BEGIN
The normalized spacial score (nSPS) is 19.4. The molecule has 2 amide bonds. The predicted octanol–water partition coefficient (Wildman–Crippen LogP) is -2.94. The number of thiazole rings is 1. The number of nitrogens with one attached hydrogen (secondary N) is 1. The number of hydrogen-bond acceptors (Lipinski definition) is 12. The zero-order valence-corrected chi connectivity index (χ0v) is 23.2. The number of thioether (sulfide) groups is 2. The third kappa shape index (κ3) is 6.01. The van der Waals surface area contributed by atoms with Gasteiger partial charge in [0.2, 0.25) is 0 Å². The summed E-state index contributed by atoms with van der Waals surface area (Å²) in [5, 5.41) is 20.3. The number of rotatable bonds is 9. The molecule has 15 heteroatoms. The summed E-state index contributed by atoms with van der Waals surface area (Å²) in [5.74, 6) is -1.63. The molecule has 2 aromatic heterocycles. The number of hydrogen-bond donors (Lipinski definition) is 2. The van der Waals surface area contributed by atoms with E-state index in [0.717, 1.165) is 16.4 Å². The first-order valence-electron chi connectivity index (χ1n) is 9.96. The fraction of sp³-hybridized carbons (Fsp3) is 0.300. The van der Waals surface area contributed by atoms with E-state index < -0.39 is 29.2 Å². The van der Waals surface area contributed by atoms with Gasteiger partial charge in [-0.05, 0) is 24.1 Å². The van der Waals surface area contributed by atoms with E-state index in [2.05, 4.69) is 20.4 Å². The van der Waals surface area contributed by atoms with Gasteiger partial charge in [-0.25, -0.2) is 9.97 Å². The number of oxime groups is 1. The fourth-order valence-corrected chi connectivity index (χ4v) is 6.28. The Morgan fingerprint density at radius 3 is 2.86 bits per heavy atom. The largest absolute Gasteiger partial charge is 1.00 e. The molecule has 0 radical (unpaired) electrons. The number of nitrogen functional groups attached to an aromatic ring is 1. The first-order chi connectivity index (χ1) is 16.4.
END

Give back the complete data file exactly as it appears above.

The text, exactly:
The normalized spacial score (nSPS) is 19.4. The molecule has 2 amide bonds. The predicted octanol–water partition coefficient (Wildman–Crippen LogP) is -2.94. The number of thiazole rings is 1. The number of nitrogens with one attached hydrogen (secondary N) is 1. The number of hydrogen-bond acceptors (Lipinski definition) is 12. The zero-order valence-corrected chi connectivity index (χ0v) is 23.2. The number of thioether (sulfide) groups is 2. The third kappa shape index (κ3) is 6.01. The van der Waals surface area contributed by atoms with Gasteiger partial charge in [0.2, 0.25) is 0 Å². The summed E-state index contributed by atoms with van der Waals surface area (Å²) in [5, 5.41) is 20.3. The number of rotatable bonds is 9. The molecule has 15 heteroatoms. The summed E-state index contributed by atoms with van der Waals surface area (Å²) in [5.74, 6) is -1.63. The molecule has 2 aromatic heterocycles. The number of hydrogen-bond donors (Lipinski definition) is 2. The van der Waals surface area contributed by atoms with E-state index in [0.717, 1.165) is 16.4 Å². The first-order valence-electron chi connectivity index (χ1n) is 9.96. The fraction of sp³-hybridized carbons (Fsp3) is 0.300. The van der Waals surface area contributed by atoms with E-state index < -0.39 is 29.2 Å². The van der Waals surface area contributed by atoms with Gasteiger partial charge in [-0.05, 0) is 24.1 Å². The van der Waals surface area contributed by atoms with E-state index in [2.05, 4.69) is 20.4 Å². The van der Waals surface area contributed by atoms with Gasteiger partial charge in [-0.25, -0.2) is 9.97 Å². The number of oxime groups is 1. The fourth-order valence-corrected chi connectivity index (χ4v) is 6.28. The Morgan fingerprint density at radius 3 is 2.86 bits per heavy atom. The largest absolute Gasteiger partial charge is 1.00 e. The molecule has 0 radical (unpaired) electrons. The number of nitrogen functional groups attached to an aromatic ring is 1. The first-order chi connectivity index (χ1) is 16.4.